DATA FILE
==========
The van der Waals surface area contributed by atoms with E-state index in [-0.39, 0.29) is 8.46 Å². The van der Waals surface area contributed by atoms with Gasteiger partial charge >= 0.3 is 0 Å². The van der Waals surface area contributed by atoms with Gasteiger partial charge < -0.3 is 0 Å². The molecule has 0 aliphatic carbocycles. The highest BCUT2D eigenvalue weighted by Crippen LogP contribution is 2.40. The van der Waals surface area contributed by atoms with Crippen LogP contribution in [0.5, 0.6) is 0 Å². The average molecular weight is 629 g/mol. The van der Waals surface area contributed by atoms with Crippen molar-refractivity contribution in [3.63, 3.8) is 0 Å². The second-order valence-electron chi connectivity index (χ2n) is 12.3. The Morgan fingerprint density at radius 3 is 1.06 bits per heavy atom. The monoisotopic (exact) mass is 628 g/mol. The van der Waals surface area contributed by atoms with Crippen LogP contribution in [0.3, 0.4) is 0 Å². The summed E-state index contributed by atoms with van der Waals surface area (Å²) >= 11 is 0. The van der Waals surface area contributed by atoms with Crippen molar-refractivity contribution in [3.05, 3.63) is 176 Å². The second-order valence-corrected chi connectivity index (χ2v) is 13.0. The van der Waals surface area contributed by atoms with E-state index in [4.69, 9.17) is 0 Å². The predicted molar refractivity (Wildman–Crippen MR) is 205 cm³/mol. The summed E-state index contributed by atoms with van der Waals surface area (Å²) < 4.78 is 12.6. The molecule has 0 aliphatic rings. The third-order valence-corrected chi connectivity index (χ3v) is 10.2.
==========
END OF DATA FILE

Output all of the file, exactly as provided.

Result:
The van der Waals surface area contributed by atoms with E-state index in [-0.39, 0.29) is 8.46 Å². The van der Waals surface area contributed by atoms with Gasteiger partial charge >= 0.3 is 0 Å². The van der Waals surface area contributed by atoms with Gasteiger partial charge < -0.3 is 0 Å². The molecule has 0 aliphatic carbocycles. The highest BCUT2D eigenvalue weighted by Crippen LogP contribution is 2.40. The van der Waals surface area contributed by atoms with Crippen LogP contribution in [0.5, 0.6) is 0 Å². The average molecular weight is 629 g/mol. The van der Waals surface area contributed by atoms with Crippen molar-refractivity contribution in [3.63, 3.8) is 0 Å². The second-order valence-electron chi connectivity index (χ2n) is 12.3. The Morgan fingerprint density at radius 3 is 1.06 bits per heavy atom. The monoisotopic (exact) mass is 628 g/mol. The van der Waals surface area contributed by atoms with Crippen LogP contribution in [0.3, 0.4) is 0 Å². The summed E-state index contributed by atoms with van der Waals surface area (Å²) >= 11 is 0. The van der Waals surface area contributed by atoms with Crippen molar-refractivity contribution in [3.05, 3.63) is 176 Å². The second-order valence-corrected chi connectivity index (χ2v) is 13.0. The van der Waals surface area contributed by atoms with E-state index in [4.69, 9.17) is 0 Å². The predicted molar refractivity (Wildman–Crippen MR) is 205 cm³/mol. The summed E-state index contributed by atoms with van der Waals surface area (Å²) < 4.78 is 12.6. The molecule has 0 aliphatic rings. The third-order valence-corrected chi connectivity index (χ3v) is 10.2.